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hạt cà chua thân gỗ Tamarilo

Thảo luận trong 'Cây Cảnh - Thủy Sinh' bắt đầu bởi hvhieu001, 31/7/17.

ID Topic : 8912526
  1. hvhieu001 Thành Viên Cấp 2

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    ----------------HẠT CÀ CHUA THÂN GỖ TAMARILLO------------------
    Hạt giống xách tay, giá cực rẻ
    Bạn có thể trồng làm cảnh, che mát sân thượng, thu quả sạch cho bữa cơm gia đình.
    Hạt giống nhập khẩu từ Ecuador.
    ----COD toàn quốc
    -------------- >sỉ cũng như lẻ: 10k/hạt
    +phí ship bưu điện.
    --->Các bạn có thể tham khảo giá trên các trang web khác, có trang 50k/hạt, trang 40k/hạt.
    --->Hướng dẫn kĩ thuật gieo hạt & chăm sóc nguyên bản nhà cung cấp
    hạt cà chua thân gỗ Tamarilo
    Tamarillo, (Tree Tomato), Cyphomandra betacea, Tree Seeds

    Fast Growing, Showy Fragrant Flowers, Showy Edible Fruits

    Tamarillo is a small, fast growing, attractive, half-woody, evergreen or partially deciduous, shrub or small tree, growing to a height of 10 to 18 feet. The alternate, evergreen leaves are more or less heart-shaped at the base and ovate, pointed at the apex. They are 4 to 13 inches long and 1.5 to 5 inches broad, thin, softly hairy, with conspicuous veins. The fragrant 1/2 to 3/4 inch flowers are borne in small, loose clusters near the branch tips. They have 5 pale pink or lavender, pointed lobes, 5 prominent yellow stamens and green-purple calyx. Tamarillo flowers are normally self-pollinating. Flowers are usually borne in late summer or fall but may appear at any time. The long-stalked, dangling fruit, borne singly or in clusters of 3 to 12, is smooth egg-shaped but pointed at both ends. The fruit ranges in size from 2 to 4 inches long and 1.5 to 2 inches in width. Skin color may be solid deep purple, blood red, orange or yellow, or red and yellow and may have faint dark longitudinal stripes. Flesh color varies accordingly from orange-red or orange to yellow or cream-yellow. While the skin is somewhat tough and unpleasant in flavor, the outer layer of the flesh is slightly firm, succulent and bland and the pulp surrounding the seed in two lengthwise compartments is soft, juicy and sweet/tart. The yellow types are usually a little sweeter. The pulp is black in dark purple and red fruits and yellow in yellow and orange fruits. The edible seeds are thin, nearly flat, circular, larger and harder than those of the true tomato.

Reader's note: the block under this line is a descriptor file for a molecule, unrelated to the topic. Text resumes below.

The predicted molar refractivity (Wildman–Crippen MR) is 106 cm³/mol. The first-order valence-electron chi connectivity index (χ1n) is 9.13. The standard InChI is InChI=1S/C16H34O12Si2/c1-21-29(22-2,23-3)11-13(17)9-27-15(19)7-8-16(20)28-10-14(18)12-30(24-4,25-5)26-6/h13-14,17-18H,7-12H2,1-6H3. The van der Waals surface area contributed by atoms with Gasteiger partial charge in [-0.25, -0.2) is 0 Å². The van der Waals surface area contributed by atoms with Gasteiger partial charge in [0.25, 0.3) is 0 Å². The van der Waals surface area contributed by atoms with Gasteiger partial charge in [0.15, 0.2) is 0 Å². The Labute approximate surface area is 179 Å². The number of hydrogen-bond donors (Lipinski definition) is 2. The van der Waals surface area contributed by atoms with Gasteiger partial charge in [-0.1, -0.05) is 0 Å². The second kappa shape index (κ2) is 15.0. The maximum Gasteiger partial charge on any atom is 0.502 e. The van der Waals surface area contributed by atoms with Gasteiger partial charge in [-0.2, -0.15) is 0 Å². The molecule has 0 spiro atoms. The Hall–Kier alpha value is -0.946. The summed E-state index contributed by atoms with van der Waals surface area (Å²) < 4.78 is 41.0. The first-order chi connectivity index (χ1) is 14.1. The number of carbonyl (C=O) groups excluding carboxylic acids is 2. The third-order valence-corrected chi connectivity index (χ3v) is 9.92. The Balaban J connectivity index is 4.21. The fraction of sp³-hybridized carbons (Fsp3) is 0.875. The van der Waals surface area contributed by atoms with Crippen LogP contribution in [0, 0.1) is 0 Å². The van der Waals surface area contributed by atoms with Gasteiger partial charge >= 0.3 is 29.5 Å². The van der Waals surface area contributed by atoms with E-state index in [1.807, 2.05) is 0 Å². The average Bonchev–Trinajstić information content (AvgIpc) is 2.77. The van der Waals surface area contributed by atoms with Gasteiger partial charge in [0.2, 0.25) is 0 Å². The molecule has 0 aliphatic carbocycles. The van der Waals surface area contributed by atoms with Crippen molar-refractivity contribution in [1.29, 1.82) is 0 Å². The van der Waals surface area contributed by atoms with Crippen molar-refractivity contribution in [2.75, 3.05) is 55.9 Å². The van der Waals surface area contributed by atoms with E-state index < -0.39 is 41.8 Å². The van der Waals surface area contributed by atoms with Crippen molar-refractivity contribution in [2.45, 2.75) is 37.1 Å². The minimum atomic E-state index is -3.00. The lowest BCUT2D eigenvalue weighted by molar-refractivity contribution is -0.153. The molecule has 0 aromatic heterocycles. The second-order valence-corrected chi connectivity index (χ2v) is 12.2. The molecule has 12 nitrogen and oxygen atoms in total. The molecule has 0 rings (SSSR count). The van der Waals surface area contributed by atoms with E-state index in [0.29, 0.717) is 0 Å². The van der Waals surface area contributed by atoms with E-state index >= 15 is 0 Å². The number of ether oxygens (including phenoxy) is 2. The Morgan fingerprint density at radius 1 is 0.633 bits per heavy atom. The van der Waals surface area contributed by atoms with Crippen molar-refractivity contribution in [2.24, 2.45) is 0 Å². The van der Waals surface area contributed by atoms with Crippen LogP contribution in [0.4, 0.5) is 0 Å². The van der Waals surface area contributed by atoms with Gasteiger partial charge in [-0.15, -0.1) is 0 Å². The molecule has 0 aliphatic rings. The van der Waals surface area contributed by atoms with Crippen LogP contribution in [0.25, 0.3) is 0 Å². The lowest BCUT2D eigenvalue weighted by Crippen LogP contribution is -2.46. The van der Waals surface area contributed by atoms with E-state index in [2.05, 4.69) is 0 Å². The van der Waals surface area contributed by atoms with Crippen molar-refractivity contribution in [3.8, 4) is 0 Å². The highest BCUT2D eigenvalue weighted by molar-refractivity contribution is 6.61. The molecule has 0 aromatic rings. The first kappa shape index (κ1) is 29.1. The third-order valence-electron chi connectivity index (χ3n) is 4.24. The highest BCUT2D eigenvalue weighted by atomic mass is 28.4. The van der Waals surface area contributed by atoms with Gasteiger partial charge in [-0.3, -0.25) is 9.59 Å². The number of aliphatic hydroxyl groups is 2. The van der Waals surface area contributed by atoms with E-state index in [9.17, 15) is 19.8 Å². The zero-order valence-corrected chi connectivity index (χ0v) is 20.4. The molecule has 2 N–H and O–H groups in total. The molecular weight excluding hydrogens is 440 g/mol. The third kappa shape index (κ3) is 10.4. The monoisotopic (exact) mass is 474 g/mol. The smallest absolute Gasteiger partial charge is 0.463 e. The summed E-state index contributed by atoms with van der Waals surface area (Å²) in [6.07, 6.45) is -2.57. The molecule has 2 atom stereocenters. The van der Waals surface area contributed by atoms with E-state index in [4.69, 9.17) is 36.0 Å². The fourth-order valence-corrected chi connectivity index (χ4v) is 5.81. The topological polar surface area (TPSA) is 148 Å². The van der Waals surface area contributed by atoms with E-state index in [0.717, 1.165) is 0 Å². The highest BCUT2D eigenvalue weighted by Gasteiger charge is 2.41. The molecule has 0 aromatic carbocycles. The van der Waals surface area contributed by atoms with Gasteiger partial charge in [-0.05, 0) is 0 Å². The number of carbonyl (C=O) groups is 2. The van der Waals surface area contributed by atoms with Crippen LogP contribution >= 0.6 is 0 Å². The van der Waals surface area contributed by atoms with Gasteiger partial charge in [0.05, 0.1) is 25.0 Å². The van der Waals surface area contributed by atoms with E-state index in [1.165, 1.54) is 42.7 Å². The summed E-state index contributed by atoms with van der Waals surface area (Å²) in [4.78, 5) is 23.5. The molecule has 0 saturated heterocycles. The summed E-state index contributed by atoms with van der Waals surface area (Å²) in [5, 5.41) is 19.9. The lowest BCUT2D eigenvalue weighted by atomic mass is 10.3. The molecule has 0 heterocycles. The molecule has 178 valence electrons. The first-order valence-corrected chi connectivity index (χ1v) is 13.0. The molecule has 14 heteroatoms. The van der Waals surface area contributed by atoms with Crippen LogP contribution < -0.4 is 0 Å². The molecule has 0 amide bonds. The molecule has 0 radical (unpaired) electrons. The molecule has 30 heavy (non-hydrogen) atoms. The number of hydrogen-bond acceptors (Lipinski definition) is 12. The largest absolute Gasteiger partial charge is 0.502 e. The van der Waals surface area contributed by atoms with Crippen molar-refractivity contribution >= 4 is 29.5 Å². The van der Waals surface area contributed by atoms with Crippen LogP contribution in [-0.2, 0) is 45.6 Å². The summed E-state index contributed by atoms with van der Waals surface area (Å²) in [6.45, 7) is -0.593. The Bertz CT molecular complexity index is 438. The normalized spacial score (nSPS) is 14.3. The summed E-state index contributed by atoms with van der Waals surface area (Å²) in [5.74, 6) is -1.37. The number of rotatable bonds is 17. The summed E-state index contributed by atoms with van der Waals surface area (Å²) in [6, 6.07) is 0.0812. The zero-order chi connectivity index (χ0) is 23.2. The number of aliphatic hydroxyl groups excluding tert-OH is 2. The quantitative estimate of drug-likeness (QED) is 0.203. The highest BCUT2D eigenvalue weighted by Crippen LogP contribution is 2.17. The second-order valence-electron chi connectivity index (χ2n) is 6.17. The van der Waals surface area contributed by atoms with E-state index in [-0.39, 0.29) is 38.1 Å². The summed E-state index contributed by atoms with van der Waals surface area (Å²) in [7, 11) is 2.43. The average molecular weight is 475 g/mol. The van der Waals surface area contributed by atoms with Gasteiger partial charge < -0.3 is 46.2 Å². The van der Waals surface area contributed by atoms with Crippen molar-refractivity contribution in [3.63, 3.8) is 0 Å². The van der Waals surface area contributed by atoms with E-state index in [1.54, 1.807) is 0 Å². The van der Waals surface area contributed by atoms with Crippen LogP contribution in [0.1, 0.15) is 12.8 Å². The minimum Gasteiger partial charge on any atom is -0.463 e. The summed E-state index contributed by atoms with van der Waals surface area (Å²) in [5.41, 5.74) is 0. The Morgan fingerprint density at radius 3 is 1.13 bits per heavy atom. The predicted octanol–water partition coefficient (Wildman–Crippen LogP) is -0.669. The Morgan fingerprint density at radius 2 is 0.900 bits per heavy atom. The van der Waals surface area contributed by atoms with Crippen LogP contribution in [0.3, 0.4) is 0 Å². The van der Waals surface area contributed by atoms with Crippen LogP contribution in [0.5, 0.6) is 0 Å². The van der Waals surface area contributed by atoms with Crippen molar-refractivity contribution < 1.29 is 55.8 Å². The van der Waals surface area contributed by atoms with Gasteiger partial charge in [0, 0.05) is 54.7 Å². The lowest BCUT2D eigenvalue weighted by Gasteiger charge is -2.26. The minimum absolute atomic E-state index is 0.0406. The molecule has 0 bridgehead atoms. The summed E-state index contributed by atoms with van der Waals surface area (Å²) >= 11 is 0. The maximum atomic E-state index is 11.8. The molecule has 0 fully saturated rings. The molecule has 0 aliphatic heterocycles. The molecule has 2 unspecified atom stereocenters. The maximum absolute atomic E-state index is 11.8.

Tamarillo is a subtropical plant and flourishes between 5,000 and 10,000 feet. in its Andean homeland. In cooler climates it succeeds at lower elevations but does best where the temperature remains above 50° F. The plant is grown casually in California and occasionally in Florida. Tamarillos have been successfully grown in such Northern California locations as San Rafael and Santa Rosa. Frost at 28° F kills small branches and foliage of mature trees but not the largest branches and main stem. The tree will recover if such frosts are not prolonged or frequent. However, seedlings and cuttings are readily killed by frost during their first year. Protection from wind is necessary as the tree is shallow rooted and easily blown over. It is also brittle and its branches are easily broken by gusts, especially when laden with fruit. Tamarillos have been grown as housesplants for years. They fruit satisfactorily in northern greenhouses. Tamarillos are rapidly growing trees which produce good crops after only 18 months.

    Tamarillo is generally believed to be native to the Andes of Peru and probably also, Chile, Ecuador and Bolivia. It is cultivated and naturalized in Argentina, Brazil, Colombia and Venezuela. It is widely grown in New Zealand as a commercial crop.